Grigori Rasputin knows his time is coming to an end. He utters a prophetic message to the Grand Duchess Anastasia and shortly after, he is murdered. The Imperial Family's days are numbered and the political climate in Russia is chaotic. Numerous factions are vying for control and once Nicholas II abdicates, the family is carted around the country before a swift execution and careless burial - if it can be called that - in a large grave in a forest.
In the present day, Dr. Frank Slater's days are also numbered. After recklessly punching a superior officer, he's stripped of his Major rank and declared an average citizen. It's only because he's among the best in his field (Epidemiology - the study of diseases and how they're distributed) that he's kept on and soon finds himself taken from the hot desserts of Afghanistan to a frozen tundra in Alaska. St. Peter's Island, home to a long-forgotten Russian colony and a pack of wolves, is suddenly one of the most dangerous places on the planet. When the loose soil released a coffin into the sea, it was discovered Spanish Flu had claimed the body. Worried that the virus might still be alive and well - albeit in a frozen state - Slater quickly arranges a team and, with the utmost secrecy, heads to the tiny island.
Unfortunately for Slater, Port Orlov, the closest town, is home to Harley Vane, disgraced fisherman and petty burglar. It was one of the crab pods on his boat that hauled in the coffin and when Harley peeked inside, he saw a nice prize: a silver cross with giant emeralds. The rocky shoreline of St. Peter's Island sunk the boat and as the sole-survivor, Harley found himself an instant celebrity. The citizens of Port Orlov, however, know the reputation of the Vane brothers and aren't quite buying Harley's story.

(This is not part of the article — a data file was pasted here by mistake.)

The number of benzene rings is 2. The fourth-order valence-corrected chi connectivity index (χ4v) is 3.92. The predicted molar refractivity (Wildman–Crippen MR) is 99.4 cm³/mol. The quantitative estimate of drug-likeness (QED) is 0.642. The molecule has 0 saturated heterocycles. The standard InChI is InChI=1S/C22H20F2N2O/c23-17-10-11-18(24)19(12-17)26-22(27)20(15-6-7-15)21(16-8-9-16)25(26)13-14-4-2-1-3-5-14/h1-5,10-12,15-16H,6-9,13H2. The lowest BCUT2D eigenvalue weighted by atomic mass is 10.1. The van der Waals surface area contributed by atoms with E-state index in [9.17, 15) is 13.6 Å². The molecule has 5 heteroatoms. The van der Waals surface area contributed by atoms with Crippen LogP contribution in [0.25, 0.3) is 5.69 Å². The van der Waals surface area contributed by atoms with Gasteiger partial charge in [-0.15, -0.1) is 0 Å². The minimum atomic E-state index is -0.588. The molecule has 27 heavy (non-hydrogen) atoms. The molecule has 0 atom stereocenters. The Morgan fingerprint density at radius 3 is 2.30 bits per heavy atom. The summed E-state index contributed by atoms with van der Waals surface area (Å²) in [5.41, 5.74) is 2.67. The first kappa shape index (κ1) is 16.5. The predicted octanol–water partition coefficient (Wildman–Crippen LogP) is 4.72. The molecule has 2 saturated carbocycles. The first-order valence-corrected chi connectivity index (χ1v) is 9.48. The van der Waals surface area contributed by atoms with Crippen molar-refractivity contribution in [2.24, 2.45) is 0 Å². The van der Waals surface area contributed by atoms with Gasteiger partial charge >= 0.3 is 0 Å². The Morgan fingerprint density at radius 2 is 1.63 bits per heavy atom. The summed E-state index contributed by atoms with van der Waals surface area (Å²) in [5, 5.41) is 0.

The Romanov Cross was a chunkster of a novel. The past few books I've read have been quick, easy novels barely over 300 pages. This one clocks in at 500. Despite it's length, the book chugged along and I got through it without any difficulty. Three main storylines: the Romanovs imprisonment, Slater and his team, and Harley Vane, all converge on the small coastal town of Port Orlov, Alaska. The community is rich with history and many of the citizens are descended from the original Inuit tribe who called the land home. Those same Inuits were said to be among the only survivors of the Spanish Flu, a deadly 1918 pandemic that claimed the lives of an estimated 100 million people. A few of the townsfolk have suddenly developed coughs and it's looking like history will be put to the test once more.
While I enjoyed this novel, there were a few things that bothered me: for a novel about the Romanovs, their chapters were few and far between. I had expected alternating chapters, or at the very least, every few chapters. Sadly, there were only a handful of Romanov scenes. Also, I was a bit confused. Was this supposed to have supernatural elements? Granted, you can't mention Rasputin without entertaining the notion that he had otherworldly powers, but Anastasia is alive and well on this island. Anastasia was born in 1901. She's well over 100 in the book and living on a desolate island in the harsh Alaskan wilderness. It was mentioned in a chapter that Rasputin said she was unlike the others and gave her a cross to protect her. Was it enchanted or somehow able to prolong her life? That part confused me, as well as the wolves (the souls of the other Russians who had died on the island) and the multiple appearances of ghosts. If The Romanov Cross was intended to be a supernatural or paranormal novel, okay. If not, I'm left scratching my head.
This book has a huge cast of characters and, surprisingly, they're all very well developed! It always worries me when books have such a large amount of characters, but The Romanov Cross put my fears to rest. Each character - whether they were a central figure or minor townsfolk - had a distinct personality and individual traits and strengths. I really enjoyed that.
The ending definitely seemed rushed and a bit too tidy. However, The Romanov Cross was still an entertaining read and definitely one to spread out over a relaxing weekend....more
Linus and Ophelia had roped poor Walter into serving hors d'oeuvres with them, believing fully in the old adage that misery loves company. In other words, if you have something you'd rather not do, you might as well bring your best friend along and let him suffer as well.